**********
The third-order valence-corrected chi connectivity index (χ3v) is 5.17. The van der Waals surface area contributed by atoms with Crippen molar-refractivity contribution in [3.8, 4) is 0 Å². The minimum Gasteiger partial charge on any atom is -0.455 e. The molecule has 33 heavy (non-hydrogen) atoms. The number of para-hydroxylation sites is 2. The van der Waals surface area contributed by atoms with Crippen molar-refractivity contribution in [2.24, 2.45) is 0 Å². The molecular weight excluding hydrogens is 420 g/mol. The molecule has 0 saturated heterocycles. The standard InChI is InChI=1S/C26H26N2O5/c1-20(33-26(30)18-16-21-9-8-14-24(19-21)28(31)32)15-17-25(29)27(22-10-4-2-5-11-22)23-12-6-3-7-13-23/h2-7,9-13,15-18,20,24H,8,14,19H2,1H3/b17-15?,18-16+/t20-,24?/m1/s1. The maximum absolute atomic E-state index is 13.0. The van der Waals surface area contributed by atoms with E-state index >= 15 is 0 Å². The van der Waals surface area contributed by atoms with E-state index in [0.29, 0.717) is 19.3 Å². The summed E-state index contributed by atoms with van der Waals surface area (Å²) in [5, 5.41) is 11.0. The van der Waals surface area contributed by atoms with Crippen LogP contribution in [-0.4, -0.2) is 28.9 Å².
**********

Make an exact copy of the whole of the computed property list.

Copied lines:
The third-order valence-corrected chi connectivity index (χ3v) is 5.17. The van der Waals surface area contributed by atoms with Crippen molar-refractivity contribution in [3.8, 4) is 0 Å². The minimum Gasteiger partial charge on any atom is -0.455 e. The molecule has 33 heavy (non-hydrogen) atoms. The number of para-hydroxylation sites is 2. The van der Waals surface area contributed by atoms with Crippen molar-refractivity contribution in [2.24, 2.45) is 0 Å². The molecular weight excluding hydrogens is 420 g/mol. The molecule has 0 saturated heterocycles. The standard InChI is InChI=1S/C26H26N2O5/c1-20(33-26(30)18-16-21-9-8-14-24(19-21)28(31)32)15-17-25(29)27(22-10-4-2-5-11-22)23-12-6-3-7-13-23/h2-7,9-13,15-18,20,24H,8,14,19H2,1H3/b17-15?,18-16+/t20-,24?/m1/s1. The maximum absolute atomic E-state index is 13.0. The van der Waals surface area contributed by atoms with E-state index >= 15 is 0 Å². The van der Waals surface area contributed by atoms with E-state index in [0.29, 0.717) is 19.3 Å². The summed E-state index contributed by atoms with van der Waals surface area (Å²) in [5, 5.41) is 11.0. The van der Waals surface area contributed by atoms with Crippen LogP contribution in [-0.4, -0.2) is 28.9 Å².